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Articles Tagged with compensation

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AccidentYou suffered an injury at work and have an Alabama workers’ compensation claim. Is that your only claim? Did someone (other than your employer) negligently cause the injury? If so, you might have both a workers’ compensation claim against your employer and a personal injury claim against the negligent third-party. It’s an important issue. Why? Although workers’ compensation provides important benefits, those benefits are limited. Workers’ compensation benefits do not cover all your potential damages. Although third-party cases allow you to claim all your damages, they may be completely disputed. These are important issues to many of my injured clients. They are issues I’ve discussed on my law firm website. And, they are issues we often handle to help our injured clients.

A recent legal article in Illinois discusses a case in that state. What happened? In that case, an electrician was installing lighting on an apartment balcony. Suddenly, the balcony railing failed. The electrician fell to his death. Afterwards, an investigation revealed a different company (NOT the electrician’s employer) had negligently installed the railing. The electrician’s family had a claim for death benefits under workers’ compensation laws in Illinois. The family also had a third-party negligence claim for wrongful death against the separate company that installed the railing.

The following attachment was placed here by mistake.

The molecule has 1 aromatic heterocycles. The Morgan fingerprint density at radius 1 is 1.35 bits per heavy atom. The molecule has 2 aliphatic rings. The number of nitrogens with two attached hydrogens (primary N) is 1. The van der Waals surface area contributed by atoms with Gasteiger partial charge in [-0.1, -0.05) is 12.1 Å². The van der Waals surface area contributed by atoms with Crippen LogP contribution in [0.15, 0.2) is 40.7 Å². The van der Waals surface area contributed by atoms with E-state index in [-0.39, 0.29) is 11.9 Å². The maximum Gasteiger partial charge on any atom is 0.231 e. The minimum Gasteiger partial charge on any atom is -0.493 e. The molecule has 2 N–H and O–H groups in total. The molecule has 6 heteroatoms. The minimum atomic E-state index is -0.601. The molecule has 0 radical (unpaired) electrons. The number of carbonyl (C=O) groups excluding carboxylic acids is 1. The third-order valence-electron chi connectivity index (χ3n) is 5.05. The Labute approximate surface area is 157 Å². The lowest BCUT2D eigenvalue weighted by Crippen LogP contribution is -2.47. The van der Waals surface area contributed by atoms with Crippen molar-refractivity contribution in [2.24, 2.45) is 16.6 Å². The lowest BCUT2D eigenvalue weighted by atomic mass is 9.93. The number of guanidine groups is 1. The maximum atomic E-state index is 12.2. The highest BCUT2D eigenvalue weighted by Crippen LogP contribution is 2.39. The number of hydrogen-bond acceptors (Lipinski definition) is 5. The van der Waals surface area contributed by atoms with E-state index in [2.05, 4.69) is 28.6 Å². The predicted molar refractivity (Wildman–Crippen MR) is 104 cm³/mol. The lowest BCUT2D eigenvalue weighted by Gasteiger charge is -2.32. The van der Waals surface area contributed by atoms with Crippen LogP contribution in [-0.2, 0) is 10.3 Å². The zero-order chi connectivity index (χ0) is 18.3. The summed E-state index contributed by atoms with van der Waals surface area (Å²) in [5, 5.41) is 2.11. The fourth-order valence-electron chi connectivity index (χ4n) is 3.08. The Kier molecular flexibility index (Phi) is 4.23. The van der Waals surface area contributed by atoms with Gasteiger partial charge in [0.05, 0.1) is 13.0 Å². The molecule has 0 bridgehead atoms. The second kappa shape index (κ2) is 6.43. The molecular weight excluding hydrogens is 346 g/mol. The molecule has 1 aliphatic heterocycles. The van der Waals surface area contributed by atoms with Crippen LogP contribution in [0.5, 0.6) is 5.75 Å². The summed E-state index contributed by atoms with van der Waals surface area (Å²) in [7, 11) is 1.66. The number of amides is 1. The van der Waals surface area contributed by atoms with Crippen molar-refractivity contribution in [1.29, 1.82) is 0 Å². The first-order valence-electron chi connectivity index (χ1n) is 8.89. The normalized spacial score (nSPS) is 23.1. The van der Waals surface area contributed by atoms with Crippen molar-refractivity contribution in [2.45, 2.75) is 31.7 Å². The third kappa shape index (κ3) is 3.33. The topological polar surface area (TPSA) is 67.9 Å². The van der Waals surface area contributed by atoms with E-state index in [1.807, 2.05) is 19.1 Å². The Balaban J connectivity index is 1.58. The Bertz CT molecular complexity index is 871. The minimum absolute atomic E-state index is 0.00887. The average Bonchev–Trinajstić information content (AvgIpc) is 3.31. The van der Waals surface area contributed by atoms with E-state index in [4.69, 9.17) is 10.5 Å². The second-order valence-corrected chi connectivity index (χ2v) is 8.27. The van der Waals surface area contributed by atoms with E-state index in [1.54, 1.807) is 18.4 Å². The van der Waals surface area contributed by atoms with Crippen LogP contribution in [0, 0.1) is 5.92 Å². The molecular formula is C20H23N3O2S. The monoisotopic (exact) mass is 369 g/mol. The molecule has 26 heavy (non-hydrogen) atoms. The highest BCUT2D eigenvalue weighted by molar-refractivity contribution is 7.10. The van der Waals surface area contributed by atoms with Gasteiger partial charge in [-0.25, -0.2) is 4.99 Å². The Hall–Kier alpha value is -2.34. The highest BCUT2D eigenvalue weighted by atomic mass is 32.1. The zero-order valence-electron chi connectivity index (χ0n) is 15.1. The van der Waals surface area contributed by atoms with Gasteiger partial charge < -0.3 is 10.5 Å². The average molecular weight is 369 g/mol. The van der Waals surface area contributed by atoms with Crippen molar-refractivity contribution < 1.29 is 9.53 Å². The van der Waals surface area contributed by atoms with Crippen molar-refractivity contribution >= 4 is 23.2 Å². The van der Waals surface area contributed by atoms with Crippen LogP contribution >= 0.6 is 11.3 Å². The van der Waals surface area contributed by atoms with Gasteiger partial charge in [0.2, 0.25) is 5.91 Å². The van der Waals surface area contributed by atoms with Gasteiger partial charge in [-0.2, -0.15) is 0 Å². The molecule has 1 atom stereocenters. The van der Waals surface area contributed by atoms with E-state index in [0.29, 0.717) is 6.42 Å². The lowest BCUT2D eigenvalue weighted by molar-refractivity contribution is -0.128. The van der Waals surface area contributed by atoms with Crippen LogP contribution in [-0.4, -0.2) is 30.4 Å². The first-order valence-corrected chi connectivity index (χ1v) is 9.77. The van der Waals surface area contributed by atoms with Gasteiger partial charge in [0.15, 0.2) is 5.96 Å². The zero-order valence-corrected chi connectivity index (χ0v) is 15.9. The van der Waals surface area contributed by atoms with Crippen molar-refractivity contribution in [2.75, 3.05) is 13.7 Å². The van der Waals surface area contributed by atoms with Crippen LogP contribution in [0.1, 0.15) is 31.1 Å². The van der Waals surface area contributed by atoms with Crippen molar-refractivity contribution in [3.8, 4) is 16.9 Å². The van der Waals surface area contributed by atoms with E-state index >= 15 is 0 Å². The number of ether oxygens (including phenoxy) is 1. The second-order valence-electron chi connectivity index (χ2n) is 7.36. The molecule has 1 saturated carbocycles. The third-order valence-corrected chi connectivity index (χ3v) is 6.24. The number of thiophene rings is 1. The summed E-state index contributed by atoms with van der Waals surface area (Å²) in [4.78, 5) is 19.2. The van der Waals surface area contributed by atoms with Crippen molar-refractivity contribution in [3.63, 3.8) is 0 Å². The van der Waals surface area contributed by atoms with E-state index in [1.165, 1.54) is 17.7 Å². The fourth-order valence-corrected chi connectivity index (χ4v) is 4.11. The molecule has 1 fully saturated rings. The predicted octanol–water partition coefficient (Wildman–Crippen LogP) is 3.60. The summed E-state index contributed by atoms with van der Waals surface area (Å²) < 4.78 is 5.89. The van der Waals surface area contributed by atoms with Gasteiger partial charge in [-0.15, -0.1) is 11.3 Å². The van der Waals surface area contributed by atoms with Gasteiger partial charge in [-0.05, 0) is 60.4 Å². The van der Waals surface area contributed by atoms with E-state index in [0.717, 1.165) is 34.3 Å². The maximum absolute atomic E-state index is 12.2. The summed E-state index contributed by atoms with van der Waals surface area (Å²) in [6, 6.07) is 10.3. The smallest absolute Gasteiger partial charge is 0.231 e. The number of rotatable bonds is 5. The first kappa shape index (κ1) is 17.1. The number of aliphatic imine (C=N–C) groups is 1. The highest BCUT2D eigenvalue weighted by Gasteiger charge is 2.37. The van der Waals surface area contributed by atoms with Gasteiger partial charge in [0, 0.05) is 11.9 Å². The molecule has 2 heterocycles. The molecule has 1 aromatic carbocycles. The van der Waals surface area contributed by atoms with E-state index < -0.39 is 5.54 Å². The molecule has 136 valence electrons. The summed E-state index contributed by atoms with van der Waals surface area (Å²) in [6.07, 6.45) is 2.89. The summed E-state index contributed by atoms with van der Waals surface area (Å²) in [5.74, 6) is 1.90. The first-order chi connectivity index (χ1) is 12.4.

Over the years, I’ve prepared numerous workers’ compensation and third-party negligence claims. Transportation injuries. Car accidents. Construction-related accidents. Industrial site incidents. These are frequently areas where a third-party (someone other than your employer) may have caused your on-the-job injury. Because these claims involve two areas of the law, they can be complex. They can require special skill to maximize your total recovery between the claims. After handling these claims for years, I would offer three key pieces of advice:

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Alabama Workers Compensation AttorneysFor a few workers’ compensation insurance carriers, the pattern is simple. Deny most claims. Assert some general reason such as a “preexisting” condition. Maybe you’ve heard this denial. These bad insurance carriers figure it’s an easy denial. After all, who was “perfectly” healthy prior to an accident.

I’ve seen the denial letters claiming a “preexisting” condition. It’s like the insurance company has a form letter and process. Just a few simple assembly line steps and your claim is denied:  Insert the injured person’s name and address. Hit print. Mail the denial letter. Move to the next claim!

While a few carriers seem to use a quick form denial for these claims, a few others play a different game. These carriers simply ignore the claim indefinitely asserting it is under “investigation.” In some cases, the insurance carrier makes more and more requests to continue its “investigation” while refusing to provide benefits. Whether denied or under an endless investigation, the result is the same. The injured person sits without the medical care needed to recover and return to work.

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